“Canon 915, as I and others have explained many times, is not about impositions on individual conscience, it’s about public consequences for public behavior. It’s about taking people at their word and acknowledging the character of their actions. It’s about not pretending that people don’t really mean what they repeatedly say and what they repeatedly do.
“As a canon lawyer, my view is that Nancy Pelosi deserves to be deprived of holy Communion as the just consequence of her public actions; as her fellow Catholic, my view is that Nancy Pelosi deservesto be deprived of holy Communion to bring home to her and to the wider faith community the gravity of her conduct and the need to avoid such conduct altogether or, that failing, at least to repent of it. Quickly.”
PopeWatch would suggest that a good rule to follow in regard to the pontificate is that the tea leaves may not be as easy to read as one would expect. For example, it has been widely thought that Pope Francis is interested in allowing divorced and remarried Catholics whose prior marriage has not been annulled by the Church to receive Communion. Based upon an article appearing today, that may not be the case. Father Z gives us the details:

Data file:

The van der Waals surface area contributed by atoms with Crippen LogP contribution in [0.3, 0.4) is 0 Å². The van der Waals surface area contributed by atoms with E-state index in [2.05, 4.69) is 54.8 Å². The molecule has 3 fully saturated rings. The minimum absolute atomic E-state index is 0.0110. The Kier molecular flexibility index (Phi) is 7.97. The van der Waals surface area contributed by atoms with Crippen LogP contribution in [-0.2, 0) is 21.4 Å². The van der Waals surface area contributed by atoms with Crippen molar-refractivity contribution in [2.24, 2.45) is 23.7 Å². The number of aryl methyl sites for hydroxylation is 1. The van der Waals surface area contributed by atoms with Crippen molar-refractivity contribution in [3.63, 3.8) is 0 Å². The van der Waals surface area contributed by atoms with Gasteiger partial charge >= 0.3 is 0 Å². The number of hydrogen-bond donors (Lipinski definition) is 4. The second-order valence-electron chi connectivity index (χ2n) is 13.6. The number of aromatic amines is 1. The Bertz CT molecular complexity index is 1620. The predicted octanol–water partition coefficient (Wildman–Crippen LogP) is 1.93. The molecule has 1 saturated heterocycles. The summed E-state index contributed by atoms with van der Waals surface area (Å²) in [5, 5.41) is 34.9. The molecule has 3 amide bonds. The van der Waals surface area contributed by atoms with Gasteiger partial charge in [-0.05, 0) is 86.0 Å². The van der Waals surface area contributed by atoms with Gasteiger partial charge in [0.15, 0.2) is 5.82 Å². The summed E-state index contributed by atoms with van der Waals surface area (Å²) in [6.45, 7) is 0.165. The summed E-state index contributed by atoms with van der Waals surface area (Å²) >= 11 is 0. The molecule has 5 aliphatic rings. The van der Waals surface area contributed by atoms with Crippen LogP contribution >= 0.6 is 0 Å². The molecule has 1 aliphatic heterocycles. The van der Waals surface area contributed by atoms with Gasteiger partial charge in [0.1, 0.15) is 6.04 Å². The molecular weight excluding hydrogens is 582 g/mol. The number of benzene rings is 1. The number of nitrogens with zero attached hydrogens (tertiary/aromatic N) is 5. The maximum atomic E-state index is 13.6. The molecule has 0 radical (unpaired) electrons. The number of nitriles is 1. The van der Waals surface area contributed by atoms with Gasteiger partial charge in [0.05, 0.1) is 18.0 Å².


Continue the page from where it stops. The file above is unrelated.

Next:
In tomorrow’s edition of L’Osservatore Romano there is a long essay (4000+ words) by the Prefect of the Congregation for the Doctrine of the Faith, Archbp. Müller, on the hotly-debate issue of Communion for the divorced and remarried. (I haven’t checked it against the Italian yet.)
Müller opposes the various solutions that have been presented for the divorced and remarried. This is not to say that the Prefect believes it impossible for the Church ultimately to find a solution to the dilemma. Rejecting some proposed solutions is different from rejecting any possible solution. (Please, those of you in Columbia Heights, don’t freak out when you read that and dash about like Chicken Little. Theologians make distinctions. Rejection of proposed solutions could be part of a process.)
And so it begins. The diocese of Frieburg, Germany is first off the mark in implementing what I suspect will be called the “Franciscan Reforms” (whether such “reforms” are approved of by the Pope or not):
The Vatican warned bishops on Tuesday not to reform faster than Pope Francis, after a German diocese said that some divorced and remarried Catholics would now be allowed to receive communion and other sacraments.
Writing at Vox Nova, the author known as “Morning’s Minion” has published a post calling for consistency in the application of canon 915 — the denial of Holy Communion to those who “obstinately persevere in manifest grave sin” — in this particular case, the public advocacy of abortion and torture. The post was occasioned by the recent appearance of Mark Thiessien on Raymond Arroyo’s “The World Over”, in which the duo lobbied vigorously in defense of waterboarding: